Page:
This study examined the impact of legal, extralegal, and contextual variables on prison sentence lengths for violent felons sentenced in Georgia from 1981 to 1989. Multiple linear regression analyses were conducted for all violent crimes and separately for four types of violent crime: murder and manslaughter, rape, aggravated assault, and robbery. Results indicated that the legally relevant factors-seriousness of the crime and number of convictions-had the strongest influence on sentence lengths. Across most violent crimes, male, older, and better-educated offenders received longer sentences than those without such characteristics. Political conservatism had a positive effect on sentence lengths for overall violent crime, robbery, and aggravated assault. Interaction effects for political conservatism and the number of convictions were significant, indicating that sentence length increased disproportionately as a court's conservatism and the felon's number of convictions increased. Findings suggest that political conservatism is an important contextual feature affecting prison sentence length.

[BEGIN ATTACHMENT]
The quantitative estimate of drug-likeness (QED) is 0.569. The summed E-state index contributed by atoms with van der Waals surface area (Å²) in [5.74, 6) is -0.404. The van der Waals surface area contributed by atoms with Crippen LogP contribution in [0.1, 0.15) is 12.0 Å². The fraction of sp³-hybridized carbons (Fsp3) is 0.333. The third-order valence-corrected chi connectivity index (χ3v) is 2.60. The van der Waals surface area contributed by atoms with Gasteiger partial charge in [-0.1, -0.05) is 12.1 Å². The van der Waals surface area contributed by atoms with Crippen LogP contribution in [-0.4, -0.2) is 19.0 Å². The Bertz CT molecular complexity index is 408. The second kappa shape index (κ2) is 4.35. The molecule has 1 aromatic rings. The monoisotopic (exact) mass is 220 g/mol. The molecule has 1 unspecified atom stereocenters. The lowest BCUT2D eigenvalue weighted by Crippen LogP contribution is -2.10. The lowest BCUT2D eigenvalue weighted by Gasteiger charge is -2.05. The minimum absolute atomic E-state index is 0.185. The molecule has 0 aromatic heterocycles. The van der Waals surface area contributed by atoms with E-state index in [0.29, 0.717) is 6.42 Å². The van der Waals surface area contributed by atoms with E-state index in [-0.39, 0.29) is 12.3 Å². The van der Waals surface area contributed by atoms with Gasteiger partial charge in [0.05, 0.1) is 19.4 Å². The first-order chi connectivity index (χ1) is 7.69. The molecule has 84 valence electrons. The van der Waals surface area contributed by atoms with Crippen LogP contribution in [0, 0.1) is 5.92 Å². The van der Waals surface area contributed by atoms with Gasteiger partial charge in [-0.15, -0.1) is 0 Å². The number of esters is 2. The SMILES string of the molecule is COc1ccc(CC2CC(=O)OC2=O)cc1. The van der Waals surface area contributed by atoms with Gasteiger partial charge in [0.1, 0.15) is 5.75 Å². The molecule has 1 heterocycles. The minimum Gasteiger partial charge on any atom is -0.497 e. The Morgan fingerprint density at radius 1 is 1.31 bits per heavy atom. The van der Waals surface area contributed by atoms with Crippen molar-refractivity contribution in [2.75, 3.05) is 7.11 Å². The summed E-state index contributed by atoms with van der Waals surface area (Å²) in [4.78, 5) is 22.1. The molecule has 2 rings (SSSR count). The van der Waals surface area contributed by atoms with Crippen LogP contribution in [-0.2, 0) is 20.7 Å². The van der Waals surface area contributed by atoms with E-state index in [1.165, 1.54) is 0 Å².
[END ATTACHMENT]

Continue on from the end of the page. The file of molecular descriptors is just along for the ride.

All Science Journal Classification (ASJC) codes
- Social Sciences (miscellaneous)